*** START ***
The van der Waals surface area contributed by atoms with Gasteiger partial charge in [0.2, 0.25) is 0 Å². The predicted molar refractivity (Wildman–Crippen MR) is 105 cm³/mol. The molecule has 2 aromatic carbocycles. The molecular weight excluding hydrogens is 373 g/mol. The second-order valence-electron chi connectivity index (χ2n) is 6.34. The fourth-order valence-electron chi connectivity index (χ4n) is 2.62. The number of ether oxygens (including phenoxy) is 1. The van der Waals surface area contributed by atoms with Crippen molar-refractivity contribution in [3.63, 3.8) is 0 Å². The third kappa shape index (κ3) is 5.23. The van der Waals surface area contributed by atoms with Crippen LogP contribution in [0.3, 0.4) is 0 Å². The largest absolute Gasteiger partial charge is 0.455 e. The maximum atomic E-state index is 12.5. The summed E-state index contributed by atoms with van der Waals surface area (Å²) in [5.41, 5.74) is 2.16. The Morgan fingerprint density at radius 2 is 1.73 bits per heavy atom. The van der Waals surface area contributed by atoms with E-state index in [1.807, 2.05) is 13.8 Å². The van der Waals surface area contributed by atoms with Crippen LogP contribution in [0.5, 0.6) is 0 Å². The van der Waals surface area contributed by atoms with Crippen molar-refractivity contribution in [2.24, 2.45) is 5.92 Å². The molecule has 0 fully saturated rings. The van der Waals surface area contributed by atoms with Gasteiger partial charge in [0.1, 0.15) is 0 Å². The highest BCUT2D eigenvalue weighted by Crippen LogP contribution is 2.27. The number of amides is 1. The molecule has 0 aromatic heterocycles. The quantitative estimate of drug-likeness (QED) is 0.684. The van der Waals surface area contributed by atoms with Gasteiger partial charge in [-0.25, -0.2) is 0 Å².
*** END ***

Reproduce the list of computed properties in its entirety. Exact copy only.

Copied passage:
The van der Waals surface area contributed by atoms with Gasteiger partial charge in [0.2, 0.25) is 0 Å². The predicted molar refractivity (Wildman–Crippen MR) is 105 cm³/mol. The molecule has 2 aromatic carbocycles. The molecular weight excluding hydrogens is 373 g/mol. The second-order valence-electron chi connectivity index (χ2n) is 6.34. The fourth-order valence-electron chi connectivity index (χ4n) is 2.62. The number of ether oxygens (including phenoxy) is 1. The van der Waals surface area contributed by atoms with Crippen molar-refractivity contribution in [3.63, 3.8) is 0 Å². The third kappa shape index (κ3) is 5.23. The van der Waals surface area contributed by atoms with Crippen LogP contribution in [0.3, 0.4) is 0 Å². The largest absolute Gasteiger partial charge is 0.455 e. The maximum atomic E-state index is 12.5. The summed E-state index contributed by atoms with van der Waals surface area (Å²) in [5.41, 5.74) is 2.16. The Morgan fingerprint density at radius 2 is 1.73 bits per heavy atom. The van der Waals surface area contributed by atoms with E-state index in [1.807, 2.05) is 13.8 Å². The van der Waals surface area contributed by atoms with Crippen LogP contribution in [0.5, 0.6) is 0 Å². The van der Waals surface area contributed by atoms with Crippen molar-refractivity contribution in [2.24, 2.45) is 5.92 Å². The molecule has 0 fully saturated rings. The van der Waals surface area contributed by atoms with Gasteiger partial charge in [0.1, 0.15) is 0 Å². The highest BCUT2D eigenvalue weighted by Crippen LogP contribution is 2.27. The number of amides is 1. The molecule has 0 aromatic heterocycles. The quantitative estimate of drug-likeness (QED) is 0.684. The van der Waals surface area contributed by atoms with Gasteiger partial charge in [-0.25, -0.2) is 0 Å².